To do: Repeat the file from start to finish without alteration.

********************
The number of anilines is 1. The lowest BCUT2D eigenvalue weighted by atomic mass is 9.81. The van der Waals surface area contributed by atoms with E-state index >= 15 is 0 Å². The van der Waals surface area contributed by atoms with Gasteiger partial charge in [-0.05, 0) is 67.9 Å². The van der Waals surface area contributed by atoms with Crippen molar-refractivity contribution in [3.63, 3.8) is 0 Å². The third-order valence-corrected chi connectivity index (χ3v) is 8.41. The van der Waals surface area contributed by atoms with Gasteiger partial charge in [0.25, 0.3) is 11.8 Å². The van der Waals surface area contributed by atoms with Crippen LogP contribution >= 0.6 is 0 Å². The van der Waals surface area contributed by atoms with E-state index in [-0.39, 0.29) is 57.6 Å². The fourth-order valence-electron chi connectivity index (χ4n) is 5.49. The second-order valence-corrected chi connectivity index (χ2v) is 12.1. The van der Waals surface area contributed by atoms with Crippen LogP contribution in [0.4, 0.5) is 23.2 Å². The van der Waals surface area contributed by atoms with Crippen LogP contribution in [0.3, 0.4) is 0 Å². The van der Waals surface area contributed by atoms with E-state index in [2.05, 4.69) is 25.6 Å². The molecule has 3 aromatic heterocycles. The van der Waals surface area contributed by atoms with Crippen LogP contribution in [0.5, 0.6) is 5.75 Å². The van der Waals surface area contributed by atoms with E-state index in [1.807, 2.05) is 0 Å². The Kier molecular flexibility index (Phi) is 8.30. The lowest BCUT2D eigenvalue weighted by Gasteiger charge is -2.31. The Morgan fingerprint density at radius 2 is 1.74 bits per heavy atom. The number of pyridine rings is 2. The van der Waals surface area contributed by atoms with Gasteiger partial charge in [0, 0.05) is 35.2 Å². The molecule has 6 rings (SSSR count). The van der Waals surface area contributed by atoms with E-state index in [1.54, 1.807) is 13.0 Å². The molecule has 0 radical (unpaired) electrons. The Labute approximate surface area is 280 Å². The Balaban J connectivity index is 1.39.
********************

The number of anilines is 1. The lowest BCUT2D eigenvalue weighted by atomic mass is 9.81. The van der Waals surface area contributed by atoms with E-state index >= 15 is 0 Å². The van der Waals surface area contributed by atoms with Gasteiger partial charge in [-0.05, 0) is 67.9 Å². The van der Waals surface area contributed by atoms with Crippen molar-refractivity contribution in [3.63, 3.8) is 0 Å². The third-order valence-corrected chi connectivity index (χ3v) is 8.41. The van der Waals surface area contributed by atoms with Gasteiger partial charge in [0.25, 0.3) is 11.8 Å². The van der Waals surface area contributed by atoms with Crippen LogP contribution >= 0.6 is 0 Å². The van der Waals surface area contributed by atoms with E-state index in [-0.39, 0.29) is 57.6 Å². The fourth-order valence-electron chi connectivity index (χ4n) is 5.49. The second-order valence-corrected chi connectivity index (χ2v) is 12.1. The van der Waals surface area contributed by atoms with Crippen LogP contribution in [0.4, 0.5) is 23.2 Å². The van der Waals surface area contributed by atoms with Crippen LogP contribution in [0.3, 0.4) is 0 Å². The van der Waals surface area contributed by atoms with E-state index in [2.05, 4.69) is 25.6 Å². The molecule has 3 aromatic heterocycles. The van der Waals surface area contributed by atoms with Crippen LogP contribution in [0.5, 0.6) is 5.75 Å². The van der Waals surface area contributed by atoms with E-state index in [1.807, 2.05) is 0 Å². The Kier molecular flexibility index (Phi) is 8.30. The lowest BCUT2D eigenvalue weighted by Gasteiger charge is -2.31. The Morgan fingerprint density at radius 2 is 1.74 bits per heavy atom. The number of pyridine rings is 2. The van der Waals surface area contributed by atoms with Gasteiger partial charge in [0, 0.05) is 35.2 Å². The molecule has 6 rings (SSSR count). The van der Waals surface area contributed by atoms with E-state index in [1.54, 1.807) is 13.0 Å². The molecule has 0 radical (unpaired) electrons. The Labute approximate surface area is 280 Å². The Balaban J connectivity index is 1.39.